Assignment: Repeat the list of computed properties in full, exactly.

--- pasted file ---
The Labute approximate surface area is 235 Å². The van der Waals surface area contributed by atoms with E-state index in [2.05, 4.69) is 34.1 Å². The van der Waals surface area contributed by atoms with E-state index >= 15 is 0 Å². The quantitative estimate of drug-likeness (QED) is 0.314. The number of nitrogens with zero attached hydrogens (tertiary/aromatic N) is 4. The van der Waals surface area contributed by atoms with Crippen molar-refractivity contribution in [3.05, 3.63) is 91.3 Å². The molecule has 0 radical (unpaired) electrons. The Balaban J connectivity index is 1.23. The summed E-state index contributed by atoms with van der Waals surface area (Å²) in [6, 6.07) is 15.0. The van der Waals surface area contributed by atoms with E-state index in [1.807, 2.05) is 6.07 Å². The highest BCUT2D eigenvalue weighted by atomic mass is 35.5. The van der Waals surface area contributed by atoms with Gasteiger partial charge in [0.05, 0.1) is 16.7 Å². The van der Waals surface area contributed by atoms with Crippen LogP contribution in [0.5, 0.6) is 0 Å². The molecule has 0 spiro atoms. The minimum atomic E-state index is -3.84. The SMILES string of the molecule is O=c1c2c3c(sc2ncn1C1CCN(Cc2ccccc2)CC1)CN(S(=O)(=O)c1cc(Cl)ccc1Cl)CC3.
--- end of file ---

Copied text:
The Labute approximate surface area is 235 Å². The van der Waals surface area contributed by atoms with E-state index in [2.05, 4.69) is 34.1 Å². The van der Waals surface area contributed by atoms with E-state index >= 15 is 0 Å². The quantitative estimate of drug-likeness (QED) is 0.314. The number of nitrogens with zero attached hydrogens (tertiary/aromatic N) is 4. The van der Waals surface area contributed by atoms with Crippen molar-refractivity contribution in [3.05, 3.63) is 91.3 Å². The molecule has 0 radical (unpaired) electrons. The Balaban J connectivity index is 1.23. The summed E-state index contributed by atoms with van der Waals surface area (Å²) in [6, 6.07) is 15.0. The van der Waals surface area contributed by atoms with E-state index in [1.807, 2.05) is 6.07 Å². The highest BCUT2D eigenvalue weighted by atomic mass is 35.5. The van der Waals surface area contributed by atoms with Gasteiger partial charge in [0.05, 0.1) is 16.7 Å². The van der Waals surface area contributed by atoms with Crippen LogP contribution in [0.5, 0.6) is 0 Å². The molecule has 0 spiro atoms. The minimum atomic E-state index is -3.84. The SMILES string of the molecule is O=c1c2c3c(sc2ncn1C1CCN(Cc2ccccc2)CC1)CN(S(=O)(=O)c1cc(Cl)ccc1Cl)CC3.